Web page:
(HealthDay News) – Physicians need to focus on preventing cardiovascular disease by addressing unhealthy lifestyles as much as treatment, according to an American Heart Association science advisory published online Oct. 7 in Circulation.
Bonnie Spring, PhD, from Northwestern University in Chicago, and colleagues note that the American Heart Association’s 2020 impact goals are to improve the cardiovascular health of all Americans by 20% while reducing deaths from cardiovascular disease and stroke by 20%. Since direct annual cardiovascular disease-related costs are projected to triple in the next two decades, there needs to be greater emphasis on preventing cardiovascular disease by addressing health behaviors.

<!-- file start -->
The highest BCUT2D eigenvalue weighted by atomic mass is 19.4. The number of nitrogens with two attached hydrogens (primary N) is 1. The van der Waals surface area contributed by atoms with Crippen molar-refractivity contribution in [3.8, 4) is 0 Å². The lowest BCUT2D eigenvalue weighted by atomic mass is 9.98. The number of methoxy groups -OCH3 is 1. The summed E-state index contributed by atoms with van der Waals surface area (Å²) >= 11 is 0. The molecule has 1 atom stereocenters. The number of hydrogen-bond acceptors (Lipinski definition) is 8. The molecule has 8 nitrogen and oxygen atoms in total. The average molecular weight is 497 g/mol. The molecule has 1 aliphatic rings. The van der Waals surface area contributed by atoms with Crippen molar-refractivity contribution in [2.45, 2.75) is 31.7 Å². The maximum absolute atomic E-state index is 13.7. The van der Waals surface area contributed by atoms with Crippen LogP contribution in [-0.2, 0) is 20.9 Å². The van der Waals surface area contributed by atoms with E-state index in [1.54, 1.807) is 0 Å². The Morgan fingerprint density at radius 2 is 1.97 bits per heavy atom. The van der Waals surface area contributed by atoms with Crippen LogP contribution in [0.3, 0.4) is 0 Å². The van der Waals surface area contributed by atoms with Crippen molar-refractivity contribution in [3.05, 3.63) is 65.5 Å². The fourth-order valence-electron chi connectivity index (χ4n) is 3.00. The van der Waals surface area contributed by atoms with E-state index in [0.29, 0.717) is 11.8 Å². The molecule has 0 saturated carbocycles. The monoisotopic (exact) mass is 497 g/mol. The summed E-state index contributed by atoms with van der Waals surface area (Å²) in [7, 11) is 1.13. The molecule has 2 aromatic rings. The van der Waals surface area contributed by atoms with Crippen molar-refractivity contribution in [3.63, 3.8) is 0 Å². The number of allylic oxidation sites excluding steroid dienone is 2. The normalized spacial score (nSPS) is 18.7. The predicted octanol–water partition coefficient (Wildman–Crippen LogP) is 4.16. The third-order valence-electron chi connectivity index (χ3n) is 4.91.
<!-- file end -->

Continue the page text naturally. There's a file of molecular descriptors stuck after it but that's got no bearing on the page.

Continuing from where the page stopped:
The authors recommend the creation of “inter-professional practices” to connect patients with appropriate specialists to implement the five “A”s: assess risk behaviors for heart disease, advise change, agree on an action plan, assist with treatment, and arrange for follow-up care. Reimbursement practices would also need to be revised, according to the researchers.
“Intervening to achieve sustained improvements in tobacco use, obesity, poor-quality diet, and physical inactivity is feasible and will improve patients’ health,” Spring and colleagues write. “Both individual clinical and population-level strategies need to be implemented synergistically to reduce the high prevalence of these risk behaviors in the population.”